I do have a red 10 amp 4 1/2" that has been good. I'm too cheap to try a Metabo.
                  Jeff

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                  • #24
                    Now I see how important is to have a couple of angle grinders. When I tackled that big project of mine (the welding table) I was always changing from a cut-off to flap. Yesterday picked up another 4 ½” 8.5 amp Milwaukee
                    Why are electric grinders used more than air?
                    Fab Tech

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                    • #25
                      Originally posted by FabTech View Post
                      Why are electric grinders used more than air?
                      In field welding, auxillary electric power is more common than compressed air.
                      "Bonne journe'e mes amis"

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                      • #26
                        Also, Pnu, pne, pnuem uh Air Tools require quite a bit of Air so even the biggest home geerage Compressor would be working all the time to try and keep up with the demand.
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                        • #27
                          That was simple thanks guys
                          Fab Tech

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                          • #28
                            A while ago I picked up a HF air power grinder. It doesn't match any of the commonly available accessories as far as bolt size.

                            The Dewalt adapter is just barely the wrong thread pitch. I ended up tapping the the adapter and effectively gluing it on with thread lock. Now I can use standard accessories on the HF one.

                            I needed to wire brush a long dual exhaust system, figured I'd burn up the electric motor long before I finished. My biggest concern now is the (*$%&($ HF crimped wire brush attachments keep sending wires in all directions. Full face shield and keep the kids/dog away!

                            Which begs the question, does anyone have a recommendation for a good pair of gloves to use when wire brushing. Needs to be good at stopping the poking through of those little wires. I use an old pair of Tillman TIG gloves but they are a little small (OK to grab the torch). The mechanic's wear gloves are junk when it comes to this (For $20 shouldn't they be better?)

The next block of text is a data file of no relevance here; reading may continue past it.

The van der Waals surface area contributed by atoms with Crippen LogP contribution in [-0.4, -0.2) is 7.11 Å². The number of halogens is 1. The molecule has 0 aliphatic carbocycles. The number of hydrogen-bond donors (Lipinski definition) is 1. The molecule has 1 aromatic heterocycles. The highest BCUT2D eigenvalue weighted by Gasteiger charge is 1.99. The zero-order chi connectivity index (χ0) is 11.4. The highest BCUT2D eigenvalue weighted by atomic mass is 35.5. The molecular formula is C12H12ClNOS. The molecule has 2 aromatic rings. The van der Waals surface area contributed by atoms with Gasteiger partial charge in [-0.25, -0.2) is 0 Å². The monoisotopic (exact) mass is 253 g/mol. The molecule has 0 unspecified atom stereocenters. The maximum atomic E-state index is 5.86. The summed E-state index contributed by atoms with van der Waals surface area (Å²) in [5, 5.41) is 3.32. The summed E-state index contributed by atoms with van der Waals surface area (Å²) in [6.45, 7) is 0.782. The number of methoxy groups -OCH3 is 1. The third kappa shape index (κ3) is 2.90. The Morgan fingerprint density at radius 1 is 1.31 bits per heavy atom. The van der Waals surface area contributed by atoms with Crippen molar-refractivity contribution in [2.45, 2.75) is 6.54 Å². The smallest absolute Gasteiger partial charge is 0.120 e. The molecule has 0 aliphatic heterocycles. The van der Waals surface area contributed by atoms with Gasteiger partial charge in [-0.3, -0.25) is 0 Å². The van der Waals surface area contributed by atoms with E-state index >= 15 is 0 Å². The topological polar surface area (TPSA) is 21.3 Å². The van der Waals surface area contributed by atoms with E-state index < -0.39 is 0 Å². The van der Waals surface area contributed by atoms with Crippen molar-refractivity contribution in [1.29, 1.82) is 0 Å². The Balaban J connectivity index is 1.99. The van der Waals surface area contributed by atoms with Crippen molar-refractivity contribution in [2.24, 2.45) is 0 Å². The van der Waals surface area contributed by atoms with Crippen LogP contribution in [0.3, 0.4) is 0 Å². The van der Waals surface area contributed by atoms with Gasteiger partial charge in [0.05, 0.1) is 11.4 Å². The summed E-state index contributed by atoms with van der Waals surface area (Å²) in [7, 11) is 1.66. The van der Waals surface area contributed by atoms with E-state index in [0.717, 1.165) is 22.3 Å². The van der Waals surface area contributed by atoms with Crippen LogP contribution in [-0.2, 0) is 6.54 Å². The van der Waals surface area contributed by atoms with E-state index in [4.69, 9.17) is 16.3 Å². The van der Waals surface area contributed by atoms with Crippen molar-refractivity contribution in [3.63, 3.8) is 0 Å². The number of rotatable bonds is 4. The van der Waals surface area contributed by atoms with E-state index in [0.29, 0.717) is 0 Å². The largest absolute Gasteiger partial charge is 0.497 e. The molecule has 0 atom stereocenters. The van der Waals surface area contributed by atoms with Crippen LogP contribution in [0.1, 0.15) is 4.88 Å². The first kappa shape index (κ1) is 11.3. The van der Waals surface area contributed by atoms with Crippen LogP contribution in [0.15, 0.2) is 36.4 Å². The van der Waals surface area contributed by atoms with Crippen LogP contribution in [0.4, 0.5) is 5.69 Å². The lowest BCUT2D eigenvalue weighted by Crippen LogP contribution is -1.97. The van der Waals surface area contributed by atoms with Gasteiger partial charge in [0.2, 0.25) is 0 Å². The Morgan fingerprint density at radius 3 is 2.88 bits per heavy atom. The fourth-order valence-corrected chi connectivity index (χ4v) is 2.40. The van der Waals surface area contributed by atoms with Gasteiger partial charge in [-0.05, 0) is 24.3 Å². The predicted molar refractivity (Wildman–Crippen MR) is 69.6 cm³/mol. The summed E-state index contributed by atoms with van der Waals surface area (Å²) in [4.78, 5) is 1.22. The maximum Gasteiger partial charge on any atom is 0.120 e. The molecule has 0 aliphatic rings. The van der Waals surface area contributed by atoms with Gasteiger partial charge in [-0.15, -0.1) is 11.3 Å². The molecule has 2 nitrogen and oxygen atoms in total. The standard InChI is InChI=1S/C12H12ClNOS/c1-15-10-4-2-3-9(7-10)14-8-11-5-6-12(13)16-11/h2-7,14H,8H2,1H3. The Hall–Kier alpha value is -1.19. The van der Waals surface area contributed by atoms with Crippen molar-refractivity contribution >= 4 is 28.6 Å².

Con Fuse!
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                            • #29
                              "Fits Like a Glove"

                              Pigskin Gloves. They're naturally oil and abrasion resistant. They are usually listed as "driver's gloves." Goatskin are also very comfortable and tough in the shop.

                              Nice thing, as they are only around $6.50/pr. I buy mine from RAM.

                              Dave
                              "Bonne journe'e mes amis"

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                              • #30
                                Originally posted by con_fuse9 View Post
                                A while ago I picked up a HF air power grinder. It doesn't match any of the commonly available accessories as far as bolt size.

                                The Dewalt adapter is just barely the wrong thread pitch. I ended up tapping the the adapter and effectively gluing it on with thread lock. Now I can use standard accessories on the HF one.

                                I needed to wire brush a long dual exhaust system, figured I'd burn up the electric motor long before I finished. My biggest concern now is the (*$%&($ HF crimped wire brush attachments keep sending wires in all directions. Full face shield and keep the kids/dog away!

                                Which begs the question, does anyone have a recommendation for a good pair of gloves to use when wire brushing. Needs to be good at stopping the poking through of those little wires. I use an old pair of Tillman TIG gloves but they are a little small (OK to grab the torch). The mechanic's wear gloves are junk when it comes to this (For $20 shouldn't they be better?)
                                old fashoned stick gloves work pretty good